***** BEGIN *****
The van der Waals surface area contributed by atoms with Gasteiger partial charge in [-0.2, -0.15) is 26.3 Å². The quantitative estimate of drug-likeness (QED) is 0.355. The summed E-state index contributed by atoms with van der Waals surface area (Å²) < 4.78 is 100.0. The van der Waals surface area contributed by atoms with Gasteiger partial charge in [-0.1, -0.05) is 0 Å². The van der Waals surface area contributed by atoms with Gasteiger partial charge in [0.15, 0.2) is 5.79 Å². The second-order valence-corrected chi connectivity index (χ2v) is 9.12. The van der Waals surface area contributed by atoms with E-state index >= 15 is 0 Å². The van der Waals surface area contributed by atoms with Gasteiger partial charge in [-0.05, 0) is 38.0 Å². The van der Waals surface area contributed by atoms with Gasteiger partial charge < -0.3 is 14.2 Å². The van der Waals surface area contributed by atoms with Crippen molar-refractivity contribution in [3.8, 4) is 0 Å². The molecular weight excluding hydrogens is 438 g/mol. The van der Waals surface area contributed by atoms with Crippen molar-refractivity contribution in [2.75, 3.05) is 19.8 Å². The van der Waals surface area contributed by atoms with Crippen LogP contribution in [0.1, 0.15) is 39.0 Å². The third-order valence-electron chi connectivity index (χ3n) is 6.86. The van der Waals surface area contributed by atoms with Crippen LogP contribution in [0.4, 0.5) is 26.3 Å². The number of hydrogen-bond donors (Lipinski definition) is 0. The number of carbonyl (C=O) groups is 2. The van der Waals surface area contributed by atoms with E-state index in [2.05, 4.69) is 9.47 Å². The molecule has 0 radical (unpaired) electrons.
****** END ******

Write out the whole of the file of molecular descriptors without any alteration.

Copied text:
The van der Waals surface area contributed by atoms with Gasteiger partial charge in [-0.2, -0.15) is 26.3 Å². The quantitative estimate of drug-likeness (QED) is 0.355. The summed E-state index contributed by atoms with van der Waals surface area (Å²) < 4.78 is 100.0. The van der Waals surface area contributed by atoms with Gasteiger partial charge in [-0.1, -0.05) is 0 Å². The van der Waals surface area contributed by atoms with Gasteiger partial charge in [0.15, 0.2) is 5.79 Å². The second-order valence-corrected chi connectivity index (χ2v) is 9.12. The van der Waals surface area contributed by atoms with E-state index >= 15 is 0 Å². The van der Waals surface area contributed by atoms with Gasteiger partial charge in [-0.05, 0) is 38.0 Å². The van der Waals surface area contributed by atoms with Gasteiger partial charge < -0.3 is 14.2 Å². The van der Waals surface area contributed by atoms with Crippen molar-refractivity contribution in [3.8, 4) is 0 Å². The molecular weight excluding hydrogens is 438 g/mol. The van der Waals surface area contributed by atoms with Crippen molar-refractivity contribution in [2.75, 3.05) is 19.8 Å². The van der Waals surface area contributed by atoms with Crippen LogP contribution in [0.1, 0.15) is 39.0 Å². The third-order valence-electron chi connectivity index (χ3n) is 6.86. The van der Waals surface area contributed by atoms with Crippen LogP contribution in [0.4, 0.5) is 26.3 Å². The number of hydrogen-bond donors (Lipinski definition) is 0. The number of carbonyl (C=O) groups is 2. The van der Waals surface area contributed by atoms with E-state index in [2.05, 4.69) is 9.47 Å². The molecule has 0 radical (unpaired) electrons.